Worried by a drop in oil prices and rising supplies, OPEC and its allies, including Russia, agreed in December to return to production cuts in 2019. They pledged to lower output by 1.2 million bpd, of which OPEC’s share is 800,000 bpd.
The reduction in December means that should OPEC fully implement the new Jan. 1 cut, it will avoid a surplus that could weaken prices. Oil slid from $86 a barrel in October to below $50 in December on concerns of excess supply.
OPEC expects 2019 global oil demand growth to slow to 1.29 million bpd from 1.5 million in 2018 although it was more upbeat about the economic backdrop than last month and cited better sentiment in the oil market, where crude is back above $60.
“While the economic risk remains skewed to the downside, the likelihood of a moderation in monetary tightening is expected to slow the decelerating economic growth trend in 2019,” OPEC said.
“This has recently been reflected in global financial markets. The positive effect on market sentiment was also witnessed in the oil market,” it said.
The supply cut was a policy U-turn after the producer alliance known as OPEC+ agreed in June 2018 to boost supply amid pressure from US President Donald Trump to lower prices and cover an expected shortfall in Iranian exports.
OPEC changed course after the slide in prices starting in October. A previous OPEC+ supply curb starting in January 2017 — when OPEC production fell by 890,000 bpd according to OPEC figures — got rid of a glut formed in 2014-2016.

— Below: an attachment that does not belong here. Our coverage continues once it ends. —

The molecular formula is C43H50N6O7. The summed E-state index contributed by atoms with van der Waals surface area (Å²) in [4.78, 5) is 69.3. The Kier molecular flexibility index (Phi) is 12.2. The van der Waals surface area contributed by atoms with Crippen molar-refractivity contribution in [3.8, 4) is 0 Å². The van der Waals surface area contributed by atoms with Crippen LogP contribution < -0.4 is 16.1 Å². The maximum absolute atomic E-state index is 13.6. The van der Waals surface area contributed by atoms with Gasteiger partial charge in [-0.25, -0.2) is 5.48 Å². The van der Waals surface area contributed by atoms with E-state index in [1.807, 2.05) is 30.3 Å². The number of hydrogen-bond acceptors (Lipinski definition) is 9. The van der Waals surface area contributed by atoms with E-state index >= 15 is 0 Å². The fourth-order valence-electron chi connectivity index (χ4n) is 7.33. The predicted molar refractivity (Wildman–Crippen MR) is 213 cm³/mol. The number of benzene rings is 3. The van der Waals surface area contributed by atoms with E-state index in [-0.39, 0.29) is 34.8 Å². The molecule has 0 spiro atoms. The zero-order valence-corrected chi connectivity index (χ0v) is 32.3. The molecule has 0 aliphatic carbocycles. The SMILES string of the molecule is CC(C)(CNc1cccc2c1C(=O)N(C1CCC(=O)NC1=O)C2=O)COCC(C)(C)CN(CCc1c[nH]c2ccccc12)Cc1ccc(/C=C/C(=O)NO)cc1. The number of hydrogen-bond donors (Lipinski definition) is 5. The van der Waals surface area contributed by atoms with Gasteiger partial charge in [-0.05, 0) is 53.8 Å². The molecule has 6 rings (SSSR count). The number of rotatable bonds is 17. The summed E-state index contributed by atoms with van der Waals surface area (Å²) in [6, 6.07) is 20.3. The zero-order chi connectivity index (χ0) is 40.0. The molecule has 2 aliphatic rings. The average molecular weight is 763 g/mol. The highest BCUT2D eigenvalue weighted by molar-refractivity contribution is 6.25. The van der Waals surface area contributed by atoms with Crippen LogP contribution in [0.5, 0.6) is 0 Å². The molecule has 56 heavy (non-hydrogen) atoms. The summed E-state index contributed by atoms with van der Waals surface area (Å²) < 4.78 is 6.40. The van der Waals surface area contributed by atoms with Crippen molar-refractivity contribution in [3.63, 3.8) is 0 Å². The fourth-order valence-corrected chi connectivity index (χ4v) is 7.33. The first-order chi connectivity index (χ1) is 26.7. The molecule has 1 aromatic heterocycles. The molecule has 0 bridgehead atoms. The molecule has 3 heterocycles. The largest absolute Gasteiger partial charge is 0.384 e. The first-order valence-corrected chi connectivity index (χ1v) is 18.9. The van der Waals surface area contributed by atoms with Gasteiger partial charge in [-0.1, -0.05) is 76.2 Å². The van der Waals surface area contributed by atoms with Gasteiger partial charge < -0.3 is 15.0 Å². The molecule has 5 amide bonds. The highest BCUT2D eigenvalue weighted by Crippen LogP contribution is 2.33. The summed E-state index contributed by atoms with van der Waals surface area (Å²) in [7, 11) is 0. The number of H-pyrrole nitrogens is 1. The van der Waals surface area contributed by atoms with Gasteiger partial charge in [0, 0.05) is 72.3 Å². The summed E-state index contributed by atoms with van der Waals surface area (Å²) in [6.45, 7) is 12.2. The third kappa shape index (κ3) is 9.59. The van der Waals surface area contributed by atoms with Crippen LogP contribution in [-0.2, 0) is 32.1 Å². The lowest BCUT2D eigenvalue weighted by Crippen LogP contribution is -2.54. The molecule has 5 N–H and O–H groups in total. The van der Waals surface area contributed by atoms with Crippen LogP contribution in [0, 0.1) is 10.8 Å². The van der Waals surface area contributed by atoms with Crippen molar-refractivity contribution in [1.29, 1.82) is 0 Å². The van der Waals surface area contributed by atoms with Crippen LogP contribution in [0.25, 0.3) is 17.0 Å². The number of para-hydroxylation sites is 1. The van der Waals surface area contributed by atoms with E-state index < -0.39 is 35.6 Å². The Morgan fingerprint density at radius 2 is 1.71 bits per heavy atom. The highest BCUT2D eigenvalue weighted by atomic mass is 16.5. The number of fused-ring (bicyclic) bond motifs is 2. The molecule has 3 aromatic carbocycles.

In a sign of excess supply, OPEC’s report said oil inventories in developed economies had stayed above the five-year average in November.
The biggest drop in OPEC supply last month came from Saudi Arabia and amounted to 468,000 bpd, the survey showed.
Saudi supply in November had hit a record above 11 million bpd.
The Kingdom told OPEC it lowered supply to 10.64 million bpd in December and has said it plans to go even further in January by delivering a larger cut than required under the OPEC+ deal.
The second-largest was an involuntary cut by Libya, where unrest led to the shutdown of the country’s biggest oilfield.
Output from Iran posted the third-largest decline, also involuntary, as US sanctions that started in November discouraged companies from buying its oil.
Iran, Libya and Venezuela are exempt from the 2019 supply cut deal and are expected by some analysts to post further falls, giving a tailwind to the voluntary effort by the others.
OPEC said in the report that 2019 demand for its crude would decline to 30.83 million bpd, a drop of 910,000 bpd from 2018, as rivals pump more and the slowing economy curbs demand.
Delivering the 800,000 bpd cut from December’s level should mean the group would be pumping slightly less than the expected demand for its crude this year and so avoid a surplus. Last month’s report had pointed to a surplus.
The figures for OPEC production and demand for its crude were lowered by about 600,000 bpd to reflect Qatar’s exit from the group, which now has 14 members.